In Setting the Babel Evaluate Confirm Status, I wrote about Org-mode’s Babel asking for confirmation before executing a code block and why it’s sometimes convenient to turn that behavior off. In the post, I presented a simple Emacs Lisp function,
babel-confirm to test the status of
org-confirm-babel-evaluate and to optionally toggle its value. It’s often convenient to be able to turn off the confirmation question, especially when the code block gets called many times, such as when a table full of computable cells is evaluated.
Sometimes we have a file that we know is safe and that we often update and evaluate. One such example is my daily steps file, which has an R code block to generate the statistics
standard deviation. Every day I enter the previous day’s steps and type 【Ctrl+c Ctrl+c】 to calculate the statistics. Each time I do this, Babel asks me to confirm that I really want to evaluate the code block. Notice that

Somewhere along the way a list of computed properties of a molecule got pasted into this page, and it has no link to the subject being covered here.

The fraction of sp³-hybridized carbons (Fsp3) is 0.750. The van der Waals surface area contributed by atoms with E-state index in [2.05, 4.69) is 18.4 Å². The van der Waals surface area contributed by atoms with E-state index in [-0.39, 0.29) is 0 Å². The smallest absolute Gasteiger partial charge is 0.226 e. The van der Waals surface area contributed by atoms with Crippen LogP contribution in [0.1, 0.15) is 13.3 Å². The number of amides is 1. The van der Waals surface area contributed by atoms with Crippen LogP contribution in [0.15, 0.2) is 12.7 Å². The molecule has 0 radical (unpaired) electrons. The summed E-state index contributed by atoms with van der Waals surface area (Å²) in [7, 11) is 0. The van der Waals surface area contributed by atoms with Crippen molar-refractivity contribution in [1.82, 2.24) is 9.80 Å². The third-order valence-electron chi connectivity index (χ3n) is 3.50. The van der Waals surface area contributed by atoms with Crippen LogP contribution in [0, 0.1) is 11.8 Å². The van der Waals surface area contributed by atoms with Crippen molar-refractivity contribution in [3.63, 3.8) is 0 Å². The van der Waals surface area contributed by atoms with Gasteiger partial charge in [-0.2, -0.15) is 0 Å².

babel-confirm doesn’t help here because it takes more typing than just answering
y to the question.
Yesterday, I saw this post on the Emacs reddit, which suggests another method: just put a mode line at the top of your file that turns
org-confirm-babel-evaluate off. That way you get rid of the annoying question for that one file but keep the security of asking for confirmation for other files. To do this, just put
# -*- org-confirm-babel-evaluate: nil -*-
at the top of your file.
What could be simpler? It’s easy to forget the power of the mode line and that’s too bad because sometimes it’s just what you need.